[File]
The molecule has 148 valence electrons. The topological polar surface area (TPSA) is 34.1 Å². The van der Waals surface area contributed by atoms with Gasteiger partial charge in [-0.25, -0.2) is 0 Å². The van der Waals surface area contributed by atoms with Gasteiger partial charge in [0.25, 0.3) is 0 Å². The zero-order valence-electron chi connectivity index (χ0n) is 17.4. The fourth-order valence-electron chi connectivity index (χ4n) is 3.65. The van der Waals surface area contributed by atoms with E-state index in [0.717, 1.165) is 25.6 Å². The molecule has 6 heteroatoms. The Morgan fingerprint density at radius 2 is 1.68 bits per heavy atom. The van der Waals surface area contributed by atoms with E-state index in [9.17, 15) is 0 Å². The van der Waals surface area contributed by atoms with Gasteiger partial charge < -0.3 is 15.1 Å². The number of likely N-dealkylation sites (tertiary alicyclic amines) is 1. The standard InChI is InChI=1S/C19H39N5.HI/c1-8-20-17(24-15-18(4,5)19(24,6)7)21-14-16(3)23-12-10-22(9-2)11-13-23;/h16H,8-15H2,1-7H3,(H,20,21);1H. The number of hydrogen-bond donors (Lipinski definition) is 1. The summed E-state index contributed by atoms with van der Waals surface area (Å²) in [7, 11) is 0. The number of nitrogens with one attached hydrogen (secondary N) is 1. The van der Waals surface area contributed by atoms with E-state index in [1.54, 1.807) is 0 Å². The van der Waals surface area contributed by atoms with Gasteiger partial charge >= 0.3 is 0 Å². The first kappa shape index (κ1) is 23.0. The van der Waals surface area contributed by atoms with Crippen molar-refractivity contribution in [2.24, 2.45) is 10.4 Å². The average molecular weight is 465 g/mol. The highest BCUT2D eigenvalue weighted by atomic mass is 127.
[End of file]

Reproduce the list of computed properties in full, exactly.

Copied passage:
The molecule has 148 valence electrons. The topological polar surface area (TPSA) is 34.1 Å². The van der Waals surface area contributed by atoms with Gasteiger partial charge in [-0.25, -0.2) is 0 Å². The van der Waals surface area contributed by atoms with Gasteiger partial charge in [0.25, 0.3) is 0 Å². The zero-order valence-electron chi connectivity index (χ0n) is 17.4. The fourth-order valence-electron chi connectivity index (χ4n) is 3.65. The van der Waals surface area contributed by atoms with E-state index in [0.717, 1.165) is 25.6 Å². The molecule has 6 heteroatoms. The Morgan fingerprint density at radius 2 is 1.68 bits per heavy atom. The van der Waals surface area contributed by atoms with E-state index in [9.17, 15) is 0 Å². The van der Waals surface area contributed by atoms with Gasteiger partial charge < -0.3 is 15.1 Å². The number of likely N-dealkylation sites (tertiary alicyclic amines) is 1. The standard InChI is InChI=1S/C19H39N5.HI/c1-8-20-17(24-15-18(4,5)19(24,6)7)21-14-16(3)23-12-10-22(9-2)11-13-23;/h16H,8-15H2,1-7H3,(H,20,21);1H. The number of hydrogen-bond donors (Lipinski definition) is 1. The summed E-state index contributed by atoms with van der Waals surface area (Å²) in [7, 11) is 0. The number of nitrogens with one attached hydrogen (secondary N) is 1. The van der Waals surface area contributed by atoms with E-state index in [1.54, 1.807) is 0 Å². The van der Waals surface area contributed by atoms with Gasteiger partial charge >= 0.3 is 0 Å². The first kappa shape index (κ1) is 23.0. The van der Waals surface area contributed by atoms with Crippen molar-refractivity contribution in [2.24, 2.45) is 10.4 Å². The average molecular weight is 465 g/mol. The highest BCUT2D eigenvalue weighted by atomic mass is 127.